EXECUTIVES in Zimbabwe’s banking sector are not keen on indigenisation of the banking sector, a research survey by a South African research house, Econometer Global Capital (EGC), has revealed.
Clive Mphambela/Fidelity Mhlanga
Presenting the results of the survey carried out early this year to journalists at a Harare hotel this week, head of research at EGC, Christopher Mugaga said indigenisation was a “hot topic which also raises emotion and the ire of mischief”.
The survey, titled 2013 Bankers Confidence Index was designed to gauge the views of Zimbabwe’s top bankers on three topical issues.
It sought the opinion of bank CEOs on the prospects of the banking sector in 2013, the Indigenisation and Economic empowerment policy as it relates to the banking sector as well as the regulatory environment and internal management of the banks.
According to Mugaga, 82% of banking heads participated in the survey, while senior representatives of two key stakeholders Afreximbank and the Zimbabwe Stock Exchange were involved in the survey. Afreximbank is a major lender to Zimbabwe’s economy through lines of credit while a number of Zimbabwean banks or their parent companies are listed on the ZSE.
“In our polls, 94% of the interviewed CEO’s believe indigenisation policy is not suitable at this juncture, while 1% said they could not comment. The other 5% saw nothing wrong with the indigenisation drive as long as there was transparency in the implementation of the programme,” Mugaga said.
However, the 5% in favour of the programme went on to argue that there was need to introduce management contracts where the day to day management of banks is left to the foreign heads while equity can be transferred to the indigenous citizens.
“The 94% went on to buttress their argument by claiming that the banking sector in Zimbabwe is already well indigenised as evidenced by the number of banking institutions owned by black Zimbabweans,” Mugaga said.
However, Youth Indigenisation and Economic Empowerment minister Saviour Kasukuwere dismissed the survey results, saying bank executives were employees who had no option but to parrot the views of their foreign shareholders in order to protect their jobs.
He argued the CEOs were not being sincere in denouncing the moves aimed ultimately at empowering employees and communities.
“What can they say, remember they are mere employees and they would be fired if their shareholders know that they are openly in support of the programme,” Kasukuwere said.
He reiterated his view that his Zanu PF- sponsored programme was the law of the land and would be implemented.
“We are not going to be told what to do by a few bank CEOs. This is a national programme that is looking at the broader interests of the economy and the future of our country and its citizens,” Kasukuwere said.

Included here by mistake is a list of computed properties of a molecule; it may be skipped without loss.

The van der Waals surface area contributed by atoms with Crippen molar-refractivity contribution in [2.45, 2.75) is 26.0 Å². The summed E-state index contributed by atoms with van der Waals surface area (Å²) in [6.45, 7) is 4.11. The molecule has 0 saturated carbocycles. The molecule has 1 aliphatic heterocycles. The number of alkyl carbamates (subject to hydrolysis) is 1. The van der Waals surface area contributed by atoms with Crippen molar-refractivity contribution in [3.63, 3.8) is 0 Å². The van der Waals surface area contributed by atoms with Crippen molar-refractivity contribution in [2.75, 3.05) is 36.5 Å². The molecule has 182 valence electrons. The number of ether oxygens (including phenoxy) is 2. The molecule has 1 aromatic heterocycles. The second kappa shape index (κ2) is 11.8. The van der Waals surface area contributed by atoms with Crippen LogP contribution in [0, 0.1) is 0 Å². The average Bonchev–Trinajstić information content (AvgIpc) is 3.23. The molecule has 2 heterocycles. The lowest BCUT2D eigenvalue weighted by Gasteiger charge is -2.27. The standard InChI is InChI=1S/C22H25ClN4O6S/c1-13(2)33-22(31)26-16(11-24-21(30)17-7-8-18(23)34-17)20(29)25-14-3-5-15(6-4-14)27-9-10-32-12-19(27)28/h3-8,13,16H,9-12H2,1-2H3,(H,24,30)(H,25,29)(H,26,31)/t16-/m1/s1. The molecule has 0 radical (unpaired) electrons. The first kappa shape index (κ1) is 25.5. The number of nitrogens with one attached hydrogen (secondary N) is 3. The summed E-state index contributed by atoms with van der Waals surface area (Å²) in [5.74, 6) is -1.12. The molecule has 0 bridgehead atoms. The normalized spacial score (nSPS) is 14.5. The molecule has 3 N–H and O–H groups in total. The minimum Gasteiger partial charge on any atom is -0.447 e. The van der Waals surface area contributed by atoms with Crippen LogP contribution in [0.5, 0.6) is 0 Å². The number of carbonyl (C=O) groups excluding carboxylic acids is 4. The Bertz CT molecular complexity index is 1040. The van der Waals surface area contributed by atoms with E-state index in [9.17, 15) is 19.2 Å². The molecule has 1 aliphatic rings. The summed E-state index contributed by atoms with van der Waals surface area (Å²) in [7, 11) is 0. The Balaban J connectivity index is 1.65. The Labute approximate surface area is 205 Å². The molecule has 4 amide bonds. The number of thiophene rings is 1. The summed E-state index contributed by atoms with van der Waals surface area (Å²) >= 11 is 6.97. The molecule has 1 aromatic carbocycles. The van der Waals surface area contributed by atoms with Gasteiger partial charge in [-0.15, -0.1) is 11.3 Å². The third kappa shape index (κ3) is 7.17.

Critics of the indigenisation drive say indigenising banks will further harm the economy as foreign investors are jittery about the whole programme.
They say foreign lines of credit will dry up as banks, particularly foreign banks, play a key role in the economy.
Kasukuwere however argued that evidence on the ground shows that all of Zimbabwe’s present active lines of credit amount to almost US$500 million have been mobilised through locally-owned banks with very little having been provided by the foreign banks.
As the debate on indigenisation of the banking sector rages on, the survey results show that 92% of the banking CEOs think the sector is robust and expressed confidence the sector will grow in the last three quarters of 2013.
However, 6% of CEOs strongly believe the elections to be held in 2013 will impact on the trajectory of the sector while only 2% feel the sector is doomed as we progress in 2013.
According to EGC, those who are pessimistic were basing their arguments on the recent introduction of memorandum of understanding which was signed between the central bank and the banks early this year.
On a scale of 0 to 10, where 0 implies the worst case scenario without any prospects for growth while 10 is the height of confidence where growth prospects are very strong, the banking CEOs in Zimbabwe have scored an average of 6 in their rating of the banking sector in particular.
Mugaga said the research also showed that 86% of the bank CEOs believe the banking sector is well managed by the Reserve Bank of Zimbabwe.
“The bankers pointed out the central bank is doing its best given the limited resources available to bring sanity and growth into the sector,” he said.
However, 10% believe the RBZ erred by introducing measures to curtail bank profits such as the scrapping of bank charges for accounts below US$800 alongside the raising of capital thresholds to US$100million from US$12,5million saying these moves had put a lot of pressure on banks.